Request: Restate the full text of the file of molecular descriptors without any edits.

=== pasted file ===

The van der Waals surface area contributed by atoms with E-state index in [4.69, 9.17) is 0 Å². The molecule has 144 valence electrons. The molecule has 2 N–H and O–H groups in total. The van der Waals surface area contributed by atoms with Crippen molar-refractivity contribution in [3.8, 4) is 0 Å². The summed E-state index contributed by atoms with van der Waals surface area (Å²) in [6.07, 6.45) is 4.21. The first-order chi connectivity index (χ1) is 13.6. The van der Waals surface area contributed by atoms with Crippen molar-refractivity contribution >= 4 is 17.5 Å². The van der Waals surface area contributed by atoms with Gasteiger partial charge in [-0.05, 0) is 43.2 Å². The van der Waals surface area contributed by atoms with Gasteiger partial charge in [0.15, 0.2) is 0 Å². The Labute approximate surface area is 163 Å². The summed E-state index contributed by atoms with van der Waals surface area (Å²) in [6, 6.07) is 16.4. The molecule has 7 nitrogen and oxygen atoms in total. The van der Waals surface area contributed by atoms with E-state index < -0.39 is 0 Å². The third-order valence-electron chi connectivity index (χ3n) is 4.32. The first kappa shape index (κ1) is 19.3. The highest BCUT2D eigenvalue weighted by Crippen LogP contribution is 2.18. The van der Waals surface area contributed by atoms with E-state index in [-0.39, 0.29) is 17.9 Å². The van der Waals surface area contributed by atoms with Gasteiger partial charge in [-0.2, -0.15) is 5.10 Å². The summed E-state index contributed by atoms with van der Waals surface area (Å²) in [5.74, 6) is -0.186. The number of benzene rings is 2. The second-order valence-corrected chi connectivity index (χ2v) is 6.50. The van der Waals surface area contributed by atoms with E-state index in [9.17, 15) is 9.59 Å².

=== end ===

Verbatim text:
The van der Waals surface area contributed by atoms with E-state index in [4.69, 9.17) is 0 Å². The molecule has 144 valence electrons. The molecule has 2 N–H and O–H groups in total. The van der Waals surface area contributed by atoms with Crippen molar-refractivity contribution in [3.8, 4) is 0 Å². The summed E-state index contributed by atoms with van der Waals surface area (Å²) in [6.07, 6.45) is 4.21. The first-order chi connectivity index (χ1) is 13.6. The van der Waals surface area contributed by atoms with Crippen molar-refractivity contribution >= 4 is 17.5 Å². The van der Waals surface area contributed by atoms with Gasteiger partial charge in [-0.05, 0) is 43.2 Å². The van der Waals surface area contributed by atoms with Gasteiger partial charge in [0.15, 0.2) is 0 Å². The Labute approximate surface area is 163 Å². The summed E-state index contributed by atoms with van der Waals surface area (Å²) in [6, 6.07) is 16.4. The molecule has 7 nitrogen and oxygen atoms in total. The van der Waals surface area contributed by atoms with E-state index < -0.39 is 0 Å². The third-order valence-electron chi connectivity index (χ3n) is 4.32. The first kappa shape index (κ1) is 19.3. The highest BCUT2D eigenvalue weighted by Crippen LogP contribution is 2.18. The van der Waals surface area contributed by atoms with E-state index in [-0.39, 0.29) is 17.9 Å². The van der Waals surface area contributed by atoms with Gasteiger partial charge in [-0.2, -0.15) is 5.10 Å². The summed E-state index contributed by atoms with van der Waals surface area (Å²) in [5.74, 6) is -0.186. The number of benzene rings is 2. The second-order valence-corrected chi connectivity index (χ2v) is 6.50. The van der Waals surface area contributed by atoms with E-state index in [9.17, 15) is 9.59 Å².